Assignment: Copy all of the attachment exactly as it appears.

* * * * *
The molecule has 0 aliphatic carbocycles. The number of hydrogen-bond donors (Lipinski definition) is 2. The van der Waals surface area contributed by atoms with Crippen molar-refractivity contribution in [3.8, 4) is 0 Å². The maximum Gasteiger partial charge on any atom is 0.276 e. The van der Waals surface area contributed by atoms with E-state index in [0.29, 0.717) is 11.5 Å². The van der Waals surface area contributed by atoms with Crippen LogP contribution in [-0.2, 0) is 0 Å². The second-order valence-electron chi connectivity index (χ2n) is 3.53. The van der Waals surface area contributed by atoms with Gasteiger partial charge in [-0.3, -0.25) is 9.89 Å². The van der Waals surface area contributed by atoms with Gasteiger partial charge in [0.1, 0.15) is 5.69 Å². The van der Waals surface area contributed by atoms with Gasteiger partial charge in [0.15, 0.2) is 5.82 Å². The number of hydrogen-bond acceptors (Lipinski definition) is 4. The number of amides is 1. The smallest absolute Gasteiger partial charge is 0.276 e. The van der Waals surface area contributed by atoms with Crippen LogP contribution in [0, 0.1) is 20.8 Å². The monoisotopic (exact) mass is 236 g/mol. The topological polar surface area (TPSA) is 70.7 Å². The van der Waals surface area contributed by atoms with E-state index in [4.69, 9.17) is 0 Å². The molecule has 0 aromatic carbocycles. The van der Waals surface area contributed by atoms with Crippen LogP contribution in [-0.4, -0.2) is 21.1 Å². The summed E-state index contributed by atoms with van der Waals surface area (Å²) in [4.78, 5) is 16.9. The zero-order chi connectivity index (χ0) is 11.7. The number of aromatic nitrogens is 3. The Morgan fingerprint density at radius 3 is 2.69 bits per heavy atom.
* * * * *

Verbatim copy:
The molecule has 0 aliphatic carbocycles. The number of hydrogen-bond donors (Lipinski definition) is 2. The van der Waals surface area contributed by atoms with Crippen molar-refractivity contribution in [3.8, 4) is 0 Å². The maximum Gasteiger partial charge on any atom is 0.276 e. The van der Waals surface area contributed by atoms with E-state index in [0.29, 0.717) is 11.5 Å². The van der Waals surface area contributed by atoms with Crippen LogP contribution in [-0.2, 0) is 0 Å². The second-order valence-electron chi connectivity index (χ2n) is 3.53. The van der Waals surface area contributed by atoms with Gasteiger partial charge in [-0.3, -0.25) is 9.89 Å². The van der Waals surface area contributed by atoms with Gasteiger partial charge in [0.1, 0.15) is 5.69 Å². The van der Waals surface area contributed by atoms with Gasteiger partial charge in [0.15, 0.2) is 5.82 Å². The number of hydrogen-bond acceptors (Lipinski definition) is 4. The number of amides is 1. The smallest absolute Gasteiger partial charge is 0.276 e. The van der Waals surface area contributed by atoms with Crippen LogP contribution in [0, 0.1) is 20.8 Å². The monoisotopic (exact) mass is 236 g/mol. The topological polar surface area (TPSA) is 70.7 Å². The van der Waals surface area contributed by atoms with E-state index in [4.69, 9.17) is 0 Å². The molecule has 0 aromatic carbocycles. The van der Waals surface area contributed by atoms with Crippen LogP contribution in [-0.4, -0.2) is 21.1 Å². The summed E-state index contributed by atoms with van der Waals surface area (Å²) in [4.78, 5) is 16.9. The zero-order chi connectivity index (χ0) is 11.7. The number of aromatic nitrogens is 3. The Morgan fingerprint density at radius 3 is 2.69 bits per heavy atom.